This article was written by WTOP’s news partner InsideNoVa.com and republished with permission. Sign up for InsideNoVa.com’s free email subscription today.
The Prince William Education Association on Sunday night issued a statement urging public school leaders to continue virtual instruction “for the foreseeable future.”
The association cited inequities for students and safety for students and staff as the main reasons for keeping classes remote. The statement comes before Wednesday’s Prince William County School Board meeting, where board members are expected to talk about the division’s Return to Learn plan.
The plan would have students return to in-person learning on Nov. 10 under a “50/50 hybrid” schedule, with students attending two days a week.
“Many of our families have barriers to voicing their choice in how their children will attend school, and the division’s decision to make that choice for them if they do not respond is reprehensible,” the association’s statement said.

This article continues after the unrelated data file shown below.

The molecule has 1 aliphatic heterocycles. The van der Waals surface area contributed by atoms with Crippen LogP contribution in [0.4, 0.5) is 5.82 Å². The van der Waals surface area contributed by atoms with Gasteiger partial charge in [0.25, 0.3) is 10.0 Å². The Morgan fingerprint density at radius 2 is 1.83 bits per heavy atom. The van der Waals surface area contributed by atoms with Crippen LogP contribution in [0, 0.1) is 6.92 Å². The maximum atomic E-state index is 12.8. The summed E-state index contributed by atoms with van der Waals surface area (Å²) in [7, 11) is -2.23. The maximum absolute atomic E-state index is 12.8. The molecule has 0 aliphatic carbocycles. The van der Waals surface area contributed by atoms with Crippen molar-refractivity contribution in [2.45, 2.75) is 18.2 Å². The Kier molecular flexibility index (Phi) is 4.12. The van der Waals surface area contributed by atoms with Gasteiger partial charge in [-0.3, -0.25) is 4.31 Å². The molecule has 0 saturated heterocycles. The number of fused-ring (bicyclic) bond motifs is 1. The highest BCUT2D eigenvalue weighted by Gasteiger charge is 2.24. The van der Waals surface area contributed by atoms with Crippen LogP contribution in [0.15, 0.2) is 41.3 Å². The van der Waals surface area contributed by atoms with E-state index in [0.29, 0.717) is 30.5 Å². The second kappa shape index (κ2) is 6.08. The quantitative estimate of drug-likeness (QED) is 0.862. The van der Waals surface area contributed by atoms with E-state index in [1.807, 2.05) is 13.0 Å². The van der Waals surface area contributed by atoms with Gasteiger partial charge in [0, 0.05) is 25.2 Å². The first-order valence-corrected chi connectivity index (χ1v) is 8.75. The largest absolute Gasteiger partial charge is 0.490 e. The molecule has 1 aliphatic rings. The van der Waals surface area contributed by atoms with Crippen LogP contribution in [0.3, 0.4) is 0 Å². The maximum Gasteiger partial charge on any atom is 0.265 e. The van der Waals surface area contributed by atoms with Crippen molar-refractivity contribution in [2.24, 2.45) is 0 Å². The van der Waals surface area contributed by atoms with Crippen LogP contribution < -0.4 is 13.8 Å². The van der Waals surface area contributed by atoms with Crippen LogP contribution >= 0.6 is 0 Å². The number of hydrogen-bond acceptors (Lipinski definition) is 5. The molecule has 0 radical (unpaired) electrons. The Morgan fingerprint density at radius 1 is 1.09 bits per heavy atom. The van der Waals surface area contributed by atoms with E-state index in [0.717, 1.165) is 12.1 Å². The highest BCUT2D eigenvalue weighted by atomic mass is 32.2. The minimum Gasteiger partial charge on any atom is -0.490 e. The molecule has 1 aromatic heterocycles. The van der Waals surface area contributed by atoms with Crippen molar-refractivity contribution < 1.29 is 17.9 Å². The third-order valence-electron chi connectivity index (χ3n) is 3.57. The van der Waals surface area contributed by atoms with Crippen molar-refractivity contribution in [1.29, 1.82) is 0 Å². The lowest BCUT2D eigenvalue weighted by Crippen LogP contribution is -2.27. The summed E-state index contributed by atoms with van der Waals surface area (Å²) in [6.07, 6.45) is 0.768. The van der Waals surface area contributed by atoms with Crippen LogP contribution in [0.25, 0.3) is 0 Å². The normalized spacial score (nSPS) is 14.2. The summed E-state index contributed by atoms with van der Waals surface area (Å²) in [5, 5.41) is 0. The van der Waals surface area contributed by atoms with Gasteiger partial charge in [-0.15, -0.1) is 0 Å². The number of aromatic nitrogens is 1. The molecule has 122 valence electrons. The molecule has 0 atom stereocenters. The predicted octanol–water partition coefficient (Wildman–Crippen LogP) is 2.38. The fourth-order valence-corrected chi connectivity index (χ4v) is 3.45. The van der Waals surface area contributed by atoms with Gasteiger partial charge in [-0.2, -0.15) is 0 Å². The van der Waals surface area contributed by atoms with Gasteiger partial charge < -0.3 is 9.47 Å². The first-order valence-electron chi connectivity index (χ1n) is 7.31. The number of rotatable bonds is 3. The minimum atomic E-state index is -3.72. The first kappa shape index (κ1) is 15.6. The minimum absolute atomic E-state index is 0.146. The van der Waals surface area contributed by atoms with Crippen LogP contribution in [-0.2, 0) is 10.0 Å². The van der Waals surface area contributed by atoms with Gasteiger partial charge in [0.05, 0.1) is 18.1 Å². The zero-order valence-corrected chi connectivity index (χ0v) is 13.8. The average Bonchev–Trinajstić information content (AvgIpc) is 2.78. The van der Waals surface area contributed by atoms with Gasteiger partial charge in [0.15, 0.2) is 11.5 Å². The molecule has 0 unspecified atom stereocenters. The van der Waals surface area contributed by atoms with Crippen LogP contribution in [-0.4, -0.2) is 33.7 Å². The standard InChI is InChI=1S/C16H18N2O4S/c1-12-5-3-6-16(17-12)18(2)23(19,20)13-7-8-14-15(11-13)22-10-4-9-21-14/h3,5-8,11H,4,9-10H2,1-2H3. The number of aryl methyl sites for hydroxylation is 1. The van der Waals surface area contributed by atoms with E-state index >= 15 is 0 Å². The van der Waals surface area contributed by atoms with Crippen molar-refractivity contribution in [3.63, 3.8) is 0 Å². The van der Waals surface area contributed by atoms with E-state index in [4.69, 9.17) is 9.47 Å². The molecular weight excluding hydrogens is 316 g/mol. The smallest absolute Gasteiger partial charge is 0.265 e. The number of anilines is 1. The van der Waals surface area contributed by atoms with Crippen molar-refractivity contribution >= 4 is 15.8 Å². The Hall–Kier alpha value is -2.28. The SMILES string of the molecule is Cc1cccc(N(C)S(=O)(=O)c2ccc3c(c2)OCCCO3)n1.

The PWEA also noted that COVID-19 cases in Virginia continue to rise at the same rate as in late June.
“There is no significant data indicating that returning to school in November will be equitable, let alone safe,” the statement said.
On the other side of the fence, a group of parents, teachers and students created a group to rally for in-person classes starting next month.
The group, calling themselves “In-Person Learning in Quarter 2,” has created a Facebook group and is asking parents, students and teachers to rally tomorrow at 9:30 a.m. at Cedar Point Elementary, Battlefield High School, and Montclair Elementary, wearing green, to support a return to in-person learning.
On Wednesday, the group is rallying parents to the school board meeting, which starts at 6 p.m. at the Kelly Leadership Center, wearing green.
The group, using the hashtag #GreenMeansGoBACK, supports returning to school in-person under the 50/50 hybrid model, at the very least.
In results of a Prince William County Public Schools parent survey early this summer, 79.7% indicated they planned to send their children to school in the fall. Of those who did not plan to send their children back to in-person learning, 83% indicated they would have their children participate in the school division’s virtual learning program while 10.9% said they planned to homeschool.